Enrico Rava/Fred Hersch: The Song Is You (ECM 2746)

Enrico Rava
Fred Hersch
The Song Is You

Enrico Rava flugelhorn
Fred Hersch piano
Recorded November 2021
Auditorio Stelio Molo RSI, Lugano
Engineer: Stefano Amerio
Cover: Fidel Sclavo
Produced by Manfred Eicher
Release date: September 9, 2022

Pianist Fred Hersch makes his ECM debut in intimately grand fashion with maestro Enrico Rava on flugelhorn. Their meeting at Lugano’s Auditorio Stelio Molo RSI yields some of the most effortless jazz you’ll likely hear this year. Hersch’s opening embrace eases us into Antônio Carlos Jobim’s “Retrato em Branco e Preto” as if the set could open no other way, fanning expository poetry in place of lantern flame. An old-town quality prevails, navigating cobblestone streets on tiptoe yet never losing its footing.

Contrary to immediate expectation, this is followed by a free improvisation, which tempers the familiar with new shades of meaning. George Bassman’s “I’m Getting Sentimental Over You” gets a delicate and rhythmically endearing treatment, while the title track by Jerome Kern is enigmatically transformed into a crystalline snowdrift of memory. Thelonious Monk’s “Misterioso” walks a fine line between dream and reality, giving way to artful abstractions that reveal two minds with lifetimes more to say, as do the originals that precede it. Whereas “Child’s Song” (Hersch) conveys innocence with a nostalgic, summery feel that harks to yesteryears, “The Trial” (Rava) renders an entanglement of spiral staircases and other modern architectural details. All of this leaves Hersch alone with “’Round Midnight,” floating into the promise of a new day, uncertain though it may be.

These musicians achieve the extraordinary by sounding like one unit without sacrificing their voices. They dance as few know how, unfolding a love letter one page at a time until only a wax seal seems appropriate to protect its contents from the sun’s bleaching touch.

Julia Hülsmann Quartet: The Next Door (ECM 2759)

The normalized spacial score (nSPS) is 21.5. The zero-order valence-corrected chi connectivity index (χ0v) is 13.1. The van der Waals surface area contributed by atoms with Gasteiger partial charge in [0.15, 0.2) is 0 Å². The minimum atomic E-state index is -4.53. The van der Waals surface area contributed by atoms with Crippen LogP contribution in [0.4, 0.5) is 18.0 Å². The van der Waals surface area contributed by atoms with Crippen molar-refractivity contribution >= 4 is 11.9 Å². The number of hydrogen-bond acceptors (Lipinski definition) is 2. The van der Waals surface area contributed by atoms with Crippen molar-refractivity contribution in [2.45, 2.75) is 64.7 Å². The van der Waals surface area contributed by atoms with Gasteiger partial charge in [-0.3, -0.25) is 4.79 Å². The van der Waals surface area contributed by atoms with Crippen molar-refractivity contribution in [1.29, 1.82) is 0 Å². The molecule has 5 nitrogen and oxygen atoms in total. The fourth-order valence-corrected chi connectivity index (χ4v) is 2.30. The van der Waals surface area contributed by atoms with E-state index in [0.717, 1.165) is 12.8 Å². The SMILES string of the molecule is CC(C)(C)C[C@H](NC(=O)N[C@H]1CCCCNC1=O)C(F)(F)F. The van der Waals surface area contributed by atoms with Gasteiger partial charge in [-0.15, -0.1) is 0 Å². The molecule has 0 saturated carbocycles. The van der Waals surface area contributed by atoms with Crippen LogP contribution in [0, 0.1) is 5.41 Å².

Julia Hülsmann Quartet
The Next Door

Uli Kempendorff tenor saxophone
Julia Hülsmann piano
Marc Muellbauer double bass
Heinrich Köbberling drums
Recorded March 2022
Studio La Buissonne, Pernes-les-Fontaines
Engineer: Gérard de Haro
Mastering: Nicolas Baillard
Cover photo: Thomas Wunsch
Produced by Thomas Herr
Release date: August 26, 2022

Although Julia Hülsmann has crafted a hearty sequence of trio records for ECM, including 2017’s Sooner and Later, there has always been something even more intimate and honed about her quartet with tenor saxophonist Uli Kempendorff, bassist Marc Muellbauer, and drummer Heinrich Köbberling, as is refreshingly obvious throughout “Empty Hands,” in which Hülsmann throws notes like petals onto the waters of life to see where they might flow. As they did on this album’s predecessor, Not Far From Here, these effortlessly attuned musicians navigate her sound with familial affinity. After “Made Of Wood” deconstructs the introductory mood, a melodic breeze wafts over the keys, carrying over into “Jetzt Noch Nicht.” Taking two forms—initially as a duet with Kempendorff, later as a swinging outing for all four—it delicately offsets tracks like “Fluid,” an emblematic realization of their capabilities that rejoices in the ongoing moment.

Muellbauer contributes three originals with a more geometric approach to time and harmony. In his “Polychrome,” the piano is a wavering shadow, the saxophone a refraction of light stepping sideways past us, while in “Wasp At The Window,” a locomotive whimsy ensues. The landscape outside our window remains the same, but its description changes along the way. Hülsmann’s ability to carry so much cargo in so fine a mesh is marvelous. Kempendorff and Köbberling offer a tune apiece. The former’s “Open Up” balances emotiveness and restraint, and the latter’s “Post Post Post” is a standout for its liminal expressivity.

No Hülsmann set would be complete without an ode to the popular canon, and her reading of Prince’s “Sometimes It Snows In April” is no exception. With charming comfort, it promises hope at the end of a long and harmful tunnel that none of us saw coming.